This thought-provoking book addresses challenging questions raised in light of the aftermath of the global financial crisis that saw an accelerated rise in the economic growth of China and other emerging market economies, while the US, Japan and Europe have laboured under the great recession. The authors examine global post-crisis reordering in a long-run context, identify five fundamental flaws in global bank business models and document the explosion of gross capital flows. They tackle difficult-to-answer lines of enquiry such as: can zero interest rates and quantitative easing lift the advanced world back to growth, or will they be dragged down by the overhang of debt? Might costs on savers, retirees and distortions to the pattern of global financing render zero rates counter-productive? What issues face the BRICs? Could 'China as number one' see the renminbi soon challenge the dollar and the euro as a major international currency? Providing a detailed analysis of the post-crisis world and the issues posed by the rise of China and emerging market economies relative to developed countries, this book will prove a stimulating account for academics, students and researchers in the fields of economics, money, finance and banking, and world trade. Bank and market economists as well as policymakers based in central banks, governments and think-tanks will also find this book to be an invaluable reference tool.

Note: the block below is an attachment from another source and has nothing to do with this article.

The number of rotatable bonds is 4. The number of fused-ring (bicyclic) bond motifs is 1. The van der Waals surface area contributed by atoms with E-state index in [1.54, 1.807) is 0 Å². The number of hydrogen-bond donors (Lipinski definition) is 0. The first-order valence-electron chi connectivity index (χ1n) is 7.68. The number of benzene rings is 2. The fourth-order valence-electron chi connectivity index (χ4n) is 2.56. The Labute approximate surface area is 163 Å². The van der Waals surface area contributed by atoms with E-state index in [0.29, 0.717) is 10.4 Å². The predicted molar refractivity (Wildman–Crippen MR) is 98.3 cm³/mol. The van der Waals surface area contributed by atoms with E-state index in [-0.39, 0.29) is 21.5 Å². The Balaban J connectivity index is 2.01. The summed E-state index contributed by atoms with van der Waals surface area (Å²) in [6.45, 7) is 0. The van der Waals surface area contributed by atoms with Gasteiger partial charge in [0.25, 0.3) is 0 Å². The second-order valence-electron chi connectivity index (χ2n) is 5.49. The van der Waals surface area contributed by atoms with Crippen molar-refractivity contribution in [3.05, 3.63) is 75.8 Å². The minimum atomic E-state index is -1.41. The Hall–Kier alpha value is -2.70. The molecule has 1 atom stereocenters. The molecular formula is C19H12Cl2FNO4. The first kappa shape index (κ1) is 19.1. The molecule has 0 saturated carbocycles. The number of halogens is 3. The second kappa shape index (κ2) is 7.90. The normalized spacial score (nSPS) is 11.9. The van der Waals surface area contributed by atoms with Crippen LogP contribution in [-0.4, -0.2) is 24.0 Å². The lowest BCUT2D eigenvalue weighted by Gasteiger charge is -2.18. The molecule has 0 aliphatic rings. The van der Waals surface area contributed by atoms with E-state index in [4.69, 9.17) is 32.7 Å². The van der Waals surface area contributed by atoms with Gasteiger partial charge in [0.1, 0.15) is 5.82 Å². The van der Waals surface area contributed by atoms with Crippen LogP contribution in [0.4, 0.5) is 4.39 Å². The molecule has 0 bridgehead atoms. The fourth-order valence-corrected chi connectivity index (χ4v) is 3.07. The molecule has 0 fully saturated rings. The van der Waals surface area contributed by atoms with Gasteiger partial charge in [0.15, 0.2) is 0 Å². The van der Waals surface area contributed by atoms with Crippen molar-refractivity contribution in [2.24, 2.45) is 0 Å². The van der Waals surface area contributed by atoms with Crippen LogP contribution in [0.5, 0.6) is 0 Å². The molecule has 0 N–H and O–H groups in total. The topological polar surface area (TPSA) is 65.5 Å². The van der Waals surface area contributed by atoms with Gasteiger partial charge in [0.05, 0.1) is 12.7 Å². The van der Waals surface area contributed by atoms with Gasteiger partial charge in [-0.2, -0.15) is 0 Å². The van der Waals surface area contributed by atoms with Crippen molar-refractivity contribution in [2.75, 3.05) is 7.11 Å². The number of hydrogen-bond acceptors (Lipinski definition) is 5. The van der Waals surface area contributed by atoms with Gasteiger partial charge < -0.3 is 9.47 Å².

This book resulted from the NATO Advanced Research Workshop on "Electron Kinetics and Applications of Glow Discharges," held in St. Petersburg, Russia, on May 19-23, 1997. Glow discharges have found widespread applications in many technological processes from the manufacture of semiconductors, to recent developments in na- technology, to the traditional fields of gas lasers, and discharge lamps. Consequently, the interest in the physics of glow discharges has experienced yet another resurgence of interest. While the non-equilibrium character of glow discharges is widely accepted, the opinion still prevails that the main features can be captured by fluid models, and that kinetic treatments are only required for the understanding of subtle details. The erroneousness of this belief is demonstrated by the failure of fluid models to describe many basic features of glow discharges such as, for instance, electrode phenomena, striations, and collisionless heating effects. An adequate description of glow discharges thus has to be of kinetic nature.
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